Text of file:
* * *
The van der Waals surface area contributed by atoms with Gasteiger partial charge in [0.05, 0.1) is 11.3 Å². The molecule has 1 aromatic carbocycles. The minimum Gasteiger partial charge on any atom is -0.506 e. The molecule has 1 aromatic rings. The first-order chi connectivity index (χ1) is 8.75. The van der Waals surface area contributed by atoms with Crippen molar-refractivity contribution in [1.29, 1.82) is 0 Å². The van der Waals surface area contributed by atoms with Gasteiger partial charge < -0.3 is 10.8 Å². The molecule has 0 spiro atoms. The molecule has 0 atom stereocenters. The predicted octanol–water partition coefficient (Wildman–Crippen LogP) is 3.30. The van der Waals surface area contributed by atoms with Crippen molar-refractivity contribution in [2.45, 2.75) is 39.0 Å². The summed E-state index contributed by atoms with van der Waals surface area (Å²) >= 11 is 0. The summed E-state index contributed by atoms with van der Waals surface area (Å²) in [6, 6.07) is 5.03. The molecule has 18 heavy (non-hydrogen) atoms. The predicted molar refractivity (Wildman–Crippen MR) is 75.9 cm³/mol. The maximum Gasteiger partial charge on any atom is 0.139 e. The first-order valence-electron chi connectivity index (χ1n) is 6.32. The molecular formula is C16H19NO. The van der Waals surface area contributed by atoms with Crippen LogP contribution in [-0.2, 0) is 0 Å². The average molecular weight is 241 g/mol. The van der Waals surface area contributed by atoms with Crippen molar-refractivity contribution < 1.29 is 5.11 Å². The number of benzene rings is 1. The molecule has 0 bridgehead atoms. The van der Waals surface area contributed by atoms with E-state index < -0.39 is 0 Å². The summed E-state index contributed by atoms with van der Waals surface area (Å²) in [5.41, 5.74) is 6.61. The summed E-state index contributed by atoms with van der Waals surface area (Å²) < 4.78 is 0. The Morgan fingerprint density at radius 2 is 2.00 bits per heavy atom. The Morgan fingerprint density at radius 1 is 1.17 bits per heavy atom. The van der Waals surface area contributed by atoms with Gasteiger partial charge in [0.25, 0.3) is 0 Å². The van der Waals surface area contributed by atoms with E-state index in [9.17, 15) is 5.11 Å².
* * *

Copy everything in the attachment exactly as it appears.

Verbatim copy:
The van der Waals surface area contributed by atoms with Gasteiger partial charge in [0.05, 0.1) is 11.3 Å². The molecule has 1 aromatic carbocycles. The minimum Gasteiger partial charge on any atom is -0.506 e. The molecule has 1 aromatic rings. The first-order chi connectivity index (χ1) is 8.75. The van der Waals surface area contributed by atoms with Crippen molar-refractivity contribution in [1.29, 1.82) is 0 Å². The van der Waals surface area contributed by atoms with Gasteiger partial charge < -0.3 is 10.8 Å². The molecule has 0 spiro atoms. The molecule has 0 atom stereocenters. The predicted octanol–water partition coefficient (Wildman–Crippen LogP) is 3.30. The van der Waals surface area contributed by atoms with Crippen molar-refractivity contribution in [2.45, 2.75) is 39.0 Å². The summed E-state index contributed by atoms with van der Waals surface area (Å²) >= 11 is 0. The summed E-state index contributed by atoms with van der Waals surface area (Å²) in [6, 6.07) is 5.03. The molecule has 18 heavy (non-hydrogen) atoms. The predicted molar refractivity (Wildman–Crippen MR) is 75.9 cm³/mol. The maximum Gasteiger partial charge on any atom is 0.139 e. The first-order valence-electron chi connectivity index (χ1n) is 6.32. The molecular formula is C16H19NO. The van der Waals surface area contributed by atoms with Crippen LogP contribution in [-0.2, 0) is 0 Å². The average molecular weight is 241 g/mol. The van der Waals surface area contributed by atoms with Crippen molar-refractivity contribution < 1.29 is 5.11 Å². The number of benzene rings is 1. The molecule has 0 bridgehead atoms. The van der Waals surface area contributed by atoms with E-state index < -0.39 is 0 Å². The summed E-state index contributed by atoms with van der Waals surface area (Å²) in [5.41, 5.74) is 6.61. The summed E-state index contributed by atoms with van der Waals surface area (Å²) < 4.78 is 0. The Morgan fingerprint density at radius 2 is 2.00 bits per heavy atom. The Morgan fingerprint density at radius 1 is 1.17 bits per heavy atom. The van der Waals surface area contributed by atoms with Gasteiger partial charge in [0.25, 0.3) is 0 Å². The van der Waals surface area contributed by atoms with E-state index in [9.17, 15) is 5.11 Å².